Based on patterns of microbial resistance to physical and chemical germicidal agents and on the instrument/surface classification, Spaulding has proposed three levels of disinfection [11]: high-level disinfection, that inactivates all vegetative bacteria, mycobacteria, viruses, fungi and some bacterial spores by the action of chemicals such as glutaraldehyde, peracetic acid and hydrogen peroxide; intermediate-level disinfection, which is effective against vegetative bacteria, some spores, mycobacteria, fungi, lipid and medium size viruses, but not against all nonlipid and small size viruses (e.g., sodium hypochlorite, alcohols, some phenolics and some iodophors); and low-level disinfection, that inactivates vegetative bacteria, fungi, enveloped viruses and some non-enveloped viruses (e.g., adenoviruses) by the action of quaternary ammonium compounds, some phenolics and some iodophors [12].

In order to prevent the persistence of microbial pathogens on medical equipment and environmental surfaces, education of healthcare staff, checklists and assessment of the adequacy of cleaning (by direct observation, use of fluorescent markers, of ATP bioluminescence systems, swab cultures or agar slide cultures) with feedback to the staff are general interventions that need to be implemented to improve the frequency of adequate cleaning [63,64,65].

Strategies for high-touch surfaces

Patient care items

As general principles, all patient care items should be cleaned and/or decontaminated before and after use, for all patients [66, 67]; whenever these items come into contact with blood or other body fluids, stringent cleaning and disinfection is warranted before and after use [68].

Manufacturers of medical equipment usually provide care and maintenance instructions regarding servicing decontamination, compatibility with germicidal agents and water-resistance. In the absence of such instructions, the CDC and the Healthcare Infection Control Practices Advisory Committee (HICPAC) recommend non-critical medical equipment (e.g., stethoscopes, blood pressure cuffs, equipment knobs and controls) to be subject to low or intermediate-level disinfection after cleansing, depending on the nature and degree of contamination. For instance, ethyl or isopropyl alcohol (60–90% v/v) may be used to disinfect small surfaces (e.g., rubber stoppers of multiple-dose medication vials and thermometers) and surfaces of healthcare equipment (e.g., stethoscopes and ventilators) [69], while for large surfaces it may be impractical due to the rapid evaporation of alcohol and absence of the adequate contact time [12].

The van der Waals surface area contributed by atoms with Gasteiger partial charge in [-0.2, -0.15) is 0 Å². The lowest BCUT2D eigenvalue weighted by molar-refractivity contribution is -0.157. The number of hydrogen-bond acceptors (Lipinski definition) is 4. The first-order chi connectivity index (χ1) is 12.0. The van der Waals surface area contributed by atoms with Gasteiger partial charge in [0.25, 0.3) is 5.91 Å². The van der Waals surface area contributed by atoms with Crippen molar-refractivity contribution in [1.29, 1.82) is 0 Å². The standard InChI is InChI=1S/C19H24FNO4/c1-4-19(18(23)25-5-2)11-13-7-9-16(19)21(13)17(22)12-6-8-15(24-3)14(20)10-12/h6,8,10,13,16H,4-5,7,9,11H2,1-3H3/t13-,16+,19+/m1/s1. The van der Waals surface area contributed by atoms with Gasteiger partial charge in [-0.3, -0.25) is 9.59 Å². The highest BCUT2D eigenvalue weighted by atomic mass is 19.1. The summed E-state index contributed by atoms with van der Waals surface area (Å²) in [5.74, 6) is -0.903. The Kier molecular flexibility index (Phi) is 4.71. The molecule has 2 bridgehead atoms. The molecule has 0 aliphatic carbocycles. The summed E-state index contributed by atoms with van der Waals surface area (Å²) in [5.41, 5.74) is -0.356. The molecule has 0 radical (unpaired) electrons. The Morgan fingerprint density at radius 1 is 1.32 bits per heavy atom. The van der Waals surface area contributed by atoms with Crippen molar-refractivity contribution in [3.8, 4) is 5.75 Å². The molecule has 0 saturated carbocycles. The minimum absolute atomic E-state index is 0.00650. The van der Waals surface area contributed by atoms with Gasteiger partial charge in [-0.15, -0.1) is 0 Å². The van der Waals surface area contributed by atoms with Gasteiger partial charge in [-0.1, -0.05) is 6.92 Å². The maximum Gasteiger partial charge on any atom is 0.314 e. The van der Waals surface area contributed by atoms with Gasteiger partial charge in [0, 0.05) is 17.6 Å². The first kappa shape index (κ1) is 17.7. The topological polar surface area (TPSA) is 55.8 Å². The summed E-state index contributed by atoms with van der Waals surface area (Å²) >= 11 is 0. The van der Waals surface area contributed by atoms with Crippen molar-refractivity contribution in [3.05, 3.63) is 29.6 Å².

Environmental surfaces

As a whole, frequently touched environmental surfaces benefit from enhanced cleaning. Routine decontamination and disinfection are practices normally included within institutional cleaning policies. Nevertheless, evidence has been built in order to favour the use of less toxic detergents over disinfectants in non-outbreak situations, without losing cleaning efficacy or adding costs [70]. Detergents are less likely to contribute to the accumulation or dispersal of tolerance or resistance genes among healthcare-associated microbial isolates [71, 72].

According to the CDC, for medical equipment (particularly in the case of monitor touch screens, controls and cables), a disposable plastic barrier protection can be useful whenever these surfaces, touched frequently by gloved hands, may become contaminated with body fluids or present difficulties to cleaning.

Manual cleaning

The physical removal of soil is a very important step in the cleaning process since its presence will impede the microbicidal activity of disinfectants, if needed. In order to control the bioburden on regular wards, daily cleaning with neutral detergent wipes is usually sufficient. However, more attention is essential on high-risk intensive care units because of the easiness of microbial recontamination [73]. Moreover, patients colonized or infected with specific pathogens may demand cleaning regimens with disinfectants with registered label claims [68].

After patient discharge, terminal or deep cleaning is usually performed by removal of all detachable objects from the room and systematically wiping all surfaces downward to the floor level, with detergent cloths or disinfectant wipes.